The 322nd prohibition is that we [i.e., the Beth Din] are forbidden from inflicting punishment upon transgressors and carrying out judgments on Shabbos.

The source of this commandment is G‑d's statement1 (exalted be He), "Do not burn any fire [wherever you may live on the Shabbos day]."

The meaning of this is, "Do not burn someone who has been convicted and condemned to execution by s'reifa (burning)."2 This applies to the other methods of execution as well.3

The Mechilta4 says as follows: "[The verse says,] 'do not burn any fire'; but the act of making a fire is already prohibited!5 However, it is mentioned separately to teach us a different law — that just as burning is distinctive in that [in spite of the fact that] it is one of the types of judicial execution and [therefore a mitzvah,6 but nevertheless it] does not override the prohibition of Shabbos, so too the other forms of execution do not override Shabbos."

The Gemara7 says that making a fire "l'lav yotzas"8 [it is singled out because it is "only" a regular prohibition]. However, this opinion is not accepted as the final halachah.9 Rather, the Gemara concludes l'chalek yotzas [it is singled out to show that each melachah is treated separately], and therefore one must bring an offering for every single melachah which was performed, as explained there.10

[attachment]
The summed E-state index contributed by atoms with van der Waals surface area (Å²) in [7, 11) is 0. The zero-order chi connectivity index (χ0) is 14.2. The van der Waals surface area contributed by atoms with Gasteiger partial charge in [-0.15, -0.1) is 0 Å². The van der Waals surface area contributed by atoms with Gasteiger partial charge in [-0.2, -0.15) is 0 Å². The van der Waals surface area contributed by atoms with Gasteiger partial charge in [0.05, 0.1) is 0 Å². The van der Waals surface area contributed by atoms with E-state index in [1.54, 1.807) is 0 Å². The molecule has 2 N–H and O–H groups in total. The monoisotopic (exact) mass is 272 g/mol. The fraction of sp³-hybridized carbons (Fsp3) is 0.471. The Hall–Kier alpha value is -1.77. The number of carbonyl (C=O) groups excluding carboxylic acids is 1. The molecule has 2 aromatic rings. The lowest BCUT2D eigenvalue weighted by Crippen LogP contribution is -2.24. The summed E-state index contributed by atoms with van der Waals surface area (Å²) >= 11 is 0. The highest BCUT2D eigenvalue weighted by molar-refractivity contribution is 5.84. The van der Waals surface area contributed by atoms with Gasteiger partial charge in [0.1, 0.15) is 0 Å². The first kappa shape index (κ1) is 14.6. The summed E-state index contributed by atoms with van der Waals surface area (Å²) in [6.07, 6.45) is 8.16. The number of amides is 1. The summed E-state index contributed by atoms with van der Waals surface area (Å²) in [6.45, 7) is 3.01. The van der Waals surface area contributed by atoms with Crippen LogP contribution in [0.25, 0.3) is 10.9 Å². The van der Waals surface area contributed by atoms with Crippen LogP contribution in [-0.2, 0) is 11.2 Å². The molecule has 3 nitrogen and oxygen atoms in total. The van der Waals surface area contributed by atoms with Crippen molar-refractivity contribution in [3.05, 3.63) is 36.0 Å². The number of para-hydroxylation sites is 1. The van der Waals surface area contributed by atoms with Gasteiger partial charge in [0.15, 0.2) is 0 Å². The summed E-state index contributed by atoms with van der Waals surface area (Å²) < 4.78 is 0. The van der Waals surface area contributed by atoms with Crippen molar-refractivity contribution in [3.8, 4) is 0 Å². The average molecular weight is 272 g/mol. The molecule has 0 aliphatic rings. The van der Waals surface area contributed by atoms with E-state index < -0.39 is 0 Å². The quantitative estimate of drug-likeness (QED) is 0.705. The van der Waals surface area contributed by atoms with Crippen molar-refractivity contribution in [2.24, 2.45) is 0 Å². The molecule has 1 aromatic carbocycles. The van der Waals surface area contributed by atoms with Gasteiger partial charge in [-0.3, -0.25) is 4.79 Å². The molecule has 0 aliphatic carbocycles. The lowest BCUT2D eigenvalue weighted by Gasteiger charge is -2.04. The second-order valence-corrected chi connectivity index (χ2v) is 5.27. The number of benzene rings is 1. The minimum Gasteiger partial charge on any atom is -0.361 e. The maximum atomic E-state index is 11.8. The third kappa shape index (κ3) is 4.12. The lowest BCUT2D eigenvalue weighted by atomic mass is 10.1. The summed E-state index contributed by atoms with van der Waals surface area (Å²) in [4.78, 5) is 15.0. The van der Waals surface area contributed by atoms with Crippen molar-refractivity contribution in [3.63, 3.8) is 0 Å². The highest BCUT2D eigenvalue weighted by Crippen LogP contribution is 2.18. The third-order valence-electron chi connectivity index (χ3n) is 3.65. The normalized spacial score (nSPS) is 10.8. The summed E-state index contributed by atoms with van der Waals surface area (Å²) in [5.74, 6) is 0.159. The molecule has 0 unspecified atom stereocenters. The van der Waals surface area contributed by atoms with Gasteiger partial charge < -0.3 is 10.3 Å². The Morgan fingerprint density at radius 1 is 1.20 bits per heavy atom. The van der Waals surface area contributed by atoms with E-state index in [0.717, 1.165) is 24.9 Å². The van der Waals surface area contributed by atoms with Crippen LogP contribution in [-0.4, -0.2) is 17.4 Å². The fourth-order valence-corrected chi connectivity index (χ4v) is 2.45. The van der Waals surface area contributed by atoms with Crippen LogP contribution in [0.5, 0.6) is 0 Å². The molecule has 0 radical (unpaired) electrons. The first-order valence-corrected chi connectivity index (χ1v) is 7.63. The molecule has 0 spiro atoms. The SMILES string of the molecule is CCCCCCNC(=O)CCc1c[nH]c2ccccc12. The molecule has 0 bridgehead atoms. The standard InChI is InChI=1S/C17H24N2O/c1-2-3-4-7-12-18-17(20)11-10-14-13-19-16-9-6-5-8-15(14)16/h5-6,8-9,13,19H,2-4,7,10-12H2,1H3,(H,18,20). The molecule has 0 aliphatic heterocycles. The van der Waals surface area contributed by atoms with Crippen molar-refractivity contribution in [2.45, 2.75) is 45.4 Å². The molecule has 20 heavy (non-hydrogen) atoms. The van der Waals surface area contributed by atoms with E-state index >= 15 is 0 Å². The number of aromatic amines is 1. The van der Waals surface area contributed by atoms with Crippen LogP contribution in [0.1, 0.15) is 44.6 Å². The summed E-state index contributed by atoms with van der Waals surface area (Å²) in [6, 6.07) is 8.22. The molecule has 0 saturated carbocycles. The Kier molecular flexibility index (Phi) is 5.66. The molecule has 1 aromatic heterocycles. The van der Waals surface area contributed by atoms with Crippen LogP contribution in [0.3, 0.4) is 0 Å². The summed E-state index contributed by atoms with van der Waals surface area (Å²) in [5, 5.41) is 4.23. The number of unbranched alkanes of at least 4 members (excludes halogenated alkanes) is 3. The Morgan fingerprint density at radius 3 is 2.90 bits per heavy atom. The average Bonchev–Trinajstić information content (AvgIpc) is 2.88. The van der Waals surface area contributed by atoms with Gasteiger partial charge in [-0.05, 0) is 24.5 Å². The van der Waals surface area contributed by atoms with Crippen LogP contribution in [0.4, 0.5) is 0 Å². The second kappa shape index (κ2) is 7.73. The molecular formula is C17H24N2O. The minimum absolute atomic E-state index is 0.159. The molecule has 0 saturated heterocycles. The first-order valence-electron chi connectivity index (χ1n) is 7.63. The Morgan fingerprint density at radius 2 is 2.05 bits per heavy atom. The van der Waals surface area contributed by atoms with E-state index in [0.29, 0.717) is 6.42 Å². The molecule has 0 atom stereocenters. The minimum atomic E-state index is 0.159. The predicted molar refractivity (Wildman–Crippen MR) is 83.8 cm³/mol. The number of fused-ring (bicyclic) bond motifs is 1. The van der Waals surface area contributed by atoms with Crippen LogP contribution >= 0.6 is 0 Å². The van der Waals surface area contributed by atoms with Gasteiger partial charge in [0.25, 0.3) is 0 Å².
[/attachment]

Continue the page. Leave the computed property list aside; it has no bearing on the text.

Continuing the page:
[Therefore, according to the Gemara's conclusion, there is no particular prohibition in this verse and it can be used to teach us this prohibition of inflicting punishment on Shabbos.

The Rambam now brings a source which extends the prohibition to all kinds of judicial punishment.11]

The Jerusalem Talmud12 quotes [the end of the verse, " 'Do not burn fire] wherever you may live.' Rav Ilah quotes Rav Yanai as saying that we learn from this verse that a beth din is not allowed to judge on Shabbos."13